I was taking this all in with great pride in being Irish. I was thinking “We’re good people- we take care of our own.” Even the ones we don’t like that much and who die without insurance. And we don’t put the entire burden on some single women who happen to have gotten stuck with the arrangements just because they lived near him. I was also impressed that this seemed like very respectable funeral, with several pall bearers, a nice funeral home, a beautiful church. And the mourners, although small in number, were all dressed pretty respectably in suits and ties or nice coats and dresses.
After church we headed for Gate of Heaven Cemetery which was way up past the Bronx in some small New York town. I had a hard time keeping up with the funeral car on the West Side Drive because it zipped across all the traffic and into the high speed lane.
After the prayers at the cemetery, Willie Bradley cornered the priest to make sure he was aware that his son was Father Bill Bradley of such and such a parish in New York and the priest then made some remark about how he was so glad that he had told him that.
When we got back into the car my father said to Uncle Michael, “Well, that’s the last of the Young Fella.”
We were invited to Bradley’s house in Riverdale. Before he retired, Bradley had been a successful business man–he ran his own store (saloon) on Amsterdam Ave. Bradley was a tea totaler but he served my father and Uncle Michael whiskey, which they drank straight with no ice. Since I wasn’t used to seeing them drink whiskey this way I assumed that this was a ritual reserved for special occasions like funerals. Then Mary Bradley called us into the kitchen for a wee bite–stew and Irish bread.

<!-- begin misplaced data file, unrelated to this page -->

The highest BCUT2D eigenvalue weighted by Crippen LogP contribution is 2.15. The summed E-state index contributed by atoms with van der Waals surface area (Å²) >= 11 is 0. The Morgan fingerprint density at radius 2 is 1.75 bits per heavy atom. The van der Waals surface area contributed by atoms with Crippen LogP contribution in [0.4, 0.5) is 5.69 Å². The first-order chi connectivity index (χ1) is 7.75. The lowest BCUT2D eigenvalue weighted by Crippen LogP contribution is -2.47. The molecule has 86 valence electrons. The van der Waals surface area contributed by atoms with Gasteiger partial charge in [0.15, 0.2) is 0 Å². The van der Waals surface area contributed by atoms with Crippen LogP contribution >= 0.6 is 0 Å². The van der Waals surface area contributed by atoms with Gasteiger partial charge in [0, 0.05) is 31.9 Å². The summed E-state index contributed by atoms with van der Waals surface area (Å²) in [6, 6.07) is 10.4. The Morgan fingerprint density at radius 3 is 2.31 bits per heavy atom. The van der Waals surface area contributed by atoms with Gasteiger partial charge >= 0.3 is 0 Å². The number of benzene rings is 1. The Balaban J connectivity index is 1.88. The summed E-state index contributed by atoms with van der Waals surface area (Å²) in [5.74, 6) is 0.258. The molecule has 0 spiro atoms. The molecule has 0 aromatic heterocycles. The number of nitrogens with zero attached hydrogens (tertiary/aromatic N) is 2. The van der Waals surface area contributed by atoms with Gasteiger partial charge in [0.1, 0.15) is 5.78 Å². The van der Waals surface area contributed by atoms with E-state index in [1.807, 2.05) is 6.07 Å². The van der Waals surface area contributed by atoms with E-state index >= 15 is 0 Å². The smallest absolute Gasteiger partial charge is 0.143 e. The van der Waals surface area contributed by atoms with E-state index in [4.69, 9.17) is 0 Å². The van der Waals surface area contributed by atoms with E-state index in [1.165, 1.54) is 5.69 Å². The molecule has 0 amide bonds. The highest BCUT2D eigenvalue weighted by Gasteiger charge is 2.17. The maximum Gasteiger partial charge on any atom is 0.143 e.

My father and Uncle Michael said we should visit their cousin Aggie Furey who lived near Dykeman Street in Manhattan because her husband Dan had died suddenly fairly recently. You could tell Aggie was having a hard time; she said that she didn’t care any more. She hadn’t gone to the Young Fella’s funeral and she said that the beer gardens got all his money. Her daughter Ann, who was very pretty and was about twenty-two, came home and served my father and Uncle Michael some more whiskey which they again took straight and without ice.
By now it was pretty late in the day and we headed back to Freewood Acres and got home around supper time. Uncle Michael was extremely grateful and complimentary about my driving them all over New York.
I was proud of my father and Uncle Michael and the Irish people in general for our great culture where cousins take care of each other and chip in for decent funerals for relatives who don’t do so well in America and die without life insurance. And I was happy that we Irish have cool customs and rituals like the Greeks and the Puerto Ricans and the Hopi Indians.
Post Script 1- This event took place in November 1965. About thirty-five years later we put the story on the web site. Within a few years we received an-email from the Young Fella’s niece, Mary Margaret, who joined us for a St. Patrick’s Day Cassidy gathering in 2006- just 40 years after our first meeting.
Post Script 2- In 2005 we received an e-mail from Sally Gallagher Campbell, who told us that Young Fella lived with her father just before he died and is buried next to her parents, Frank and Margaret Bradley Gallagher. –In another example of generosity, Frank Gallagher had provided the gravesite for his needy cousin.